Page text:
Stacey Abrams has fallen further behind in the polls against Republican Gov. Brian Kemp of Georgia in the state’s gubernatorial race, a poll conducted by the Atlanta Journal-Constitution and the University of Georgia showed on Tuesday.
Abrams, who was already five points behind Kemp in a July poll conducted by the same two outfits, has consistently trailed Kemp in every AJC-University of Georgia poll, despite being regarded as a leading authority in the state’s elections since January.
Since she first ran for governor in 2018, Abrams has been regarded as a rising star within the Democratic Party. In that race, she came within 1.5% of beating Kemp, making it the state’s closest statewide election since 1966.
Stacey Abrams claims she “never denied” her loss in the 2018 Georgia gubernatorial election.
She’s lying. Roll the tape! pic.twitter.com/wtzEUGxAW8
— RNC Research (@RNCResearch) September 13, 2022
Kemp’s lead this year has been consistent across all major polls, with RealClearPolitics’s polling average placing him 6.6% ahead of Abrams, with over 50% of the vote. Marist College’s poll, which ABC News’s FiveThirtyEight polling tracker gives a grade of ‘A’, shows Abrams losing by as much as 11%, which would make it a “landslide loss.”
Abrams, a black woman and former Minority Leader in the Georgia House of Representatives, is seen by many as the “future of the party” given her identity. Her 2018 campaign was heavily supported by television host Oprah Winfrey, who said during a rally for Abrams “if you’re woke just a little bit, you know everyone is not treated equally…[Abrams will] serve the underserved.”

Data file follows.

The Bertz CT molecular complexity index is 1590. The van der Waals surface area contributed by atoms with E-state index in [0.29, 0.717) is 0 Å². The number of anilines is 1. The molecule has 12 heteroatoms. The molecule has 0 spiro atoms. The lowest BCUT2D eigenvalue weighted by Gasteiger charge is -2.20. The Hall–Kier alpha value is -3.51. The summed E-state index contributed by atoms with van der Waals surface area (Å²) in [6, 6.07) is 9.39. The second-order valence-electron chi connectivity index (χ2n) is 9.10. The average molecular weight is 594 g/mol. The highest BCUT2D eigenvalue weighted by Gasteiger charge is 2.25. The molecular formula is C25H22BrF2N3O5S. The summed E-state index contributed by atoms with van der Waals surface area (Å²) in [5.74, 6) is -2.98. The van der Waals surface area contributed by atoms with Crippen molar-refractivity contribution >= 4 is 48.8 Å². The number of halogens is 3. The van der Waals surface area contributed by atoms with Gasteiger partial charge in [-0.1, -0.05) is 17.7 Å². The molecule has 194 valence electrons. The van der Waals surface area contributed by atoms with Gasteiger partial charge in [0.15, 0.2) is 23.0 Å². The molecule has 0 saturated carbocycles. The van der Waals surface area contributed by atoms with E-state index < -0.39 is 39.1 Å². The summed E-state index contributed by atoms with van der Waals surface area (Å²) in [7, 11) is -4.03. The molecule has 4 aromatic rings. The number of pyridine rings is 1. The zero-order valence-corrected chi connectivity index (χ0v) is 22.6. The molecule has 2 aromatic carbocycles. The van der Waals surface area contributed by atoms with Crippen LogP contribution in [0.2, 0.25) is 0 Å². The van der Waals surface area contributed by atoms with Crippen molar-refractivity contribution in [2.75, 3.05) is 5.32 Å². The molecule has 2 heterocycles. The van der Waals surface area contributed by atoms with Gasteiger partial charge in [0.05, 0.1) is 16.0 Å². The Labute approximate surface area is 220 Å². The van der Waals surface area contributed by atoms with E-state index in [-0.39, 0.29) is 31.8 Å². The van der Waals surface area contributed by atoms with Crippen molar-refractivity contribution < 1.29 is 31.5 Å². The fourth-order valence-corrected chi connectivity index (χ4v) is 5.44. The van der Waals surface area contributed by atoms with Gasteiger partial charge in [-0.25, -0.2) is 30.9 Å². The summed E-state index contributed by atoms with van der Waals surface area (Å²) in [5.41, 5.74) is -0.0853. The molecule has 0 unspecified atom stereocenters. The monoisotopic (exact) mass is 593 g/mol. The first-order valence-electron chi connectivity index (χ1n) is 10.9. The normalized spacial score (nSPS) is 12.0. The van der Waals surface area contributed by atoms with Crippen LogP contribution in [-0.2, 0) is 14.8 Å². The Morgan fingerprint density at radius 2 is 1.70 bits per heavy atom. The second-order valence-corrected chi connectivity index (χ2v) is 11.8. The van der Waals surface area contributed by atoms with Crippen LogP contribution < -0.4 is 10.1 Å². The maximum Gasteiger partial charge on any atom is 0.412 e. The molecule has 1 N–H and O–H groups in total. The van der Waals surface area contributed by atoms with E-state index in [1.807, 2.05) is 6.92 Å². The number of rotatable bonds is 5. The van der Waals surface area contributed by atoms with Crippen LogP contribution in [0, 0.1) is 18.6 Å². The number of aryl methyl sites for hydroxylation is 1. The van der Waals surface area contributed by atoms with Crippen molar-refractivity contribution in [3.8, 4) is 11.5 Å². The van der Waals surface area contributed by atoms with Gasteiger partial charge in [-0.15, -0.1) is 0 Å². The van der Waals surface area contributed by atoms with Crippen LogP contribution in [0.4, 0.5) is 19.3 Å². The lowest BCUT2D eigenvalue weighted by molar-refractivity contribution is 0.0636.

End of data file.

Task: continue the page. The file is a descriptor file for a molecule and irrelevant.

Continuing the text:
Abrams’s name was widely circulated as a possible vice presidential nominee for then-candidate Joe Biden’s Democratic ticket after, during the 2020 presidential election, he publicly pledged that he would choose a woman as his running mate. Though Biden chose then-Sen. Kamala Harris of California instead, Abrams is credited with turning out black voters in Georgia – the fastest growing demographic in the electorate – leading to Biden’s victory in the state.
A second loss for Abrams in the gubernatorial race would undercut the optimism surrounding her candidacy. Kemp, meanwhile, has sought re-election despite opposition to his candidacy from former President Donald Trump, who opposes Kemp for refusing to alter Georgia’s electoral college votes in the 2020 election.
The AJC-University of Georgia poll surveyed 861 likely Georgia voters between September 5 and 16, and had an error margin of +/- 3.3%.
Abrams’s campaign did not respond to a request for comment from the Daily Caller News Foundation.
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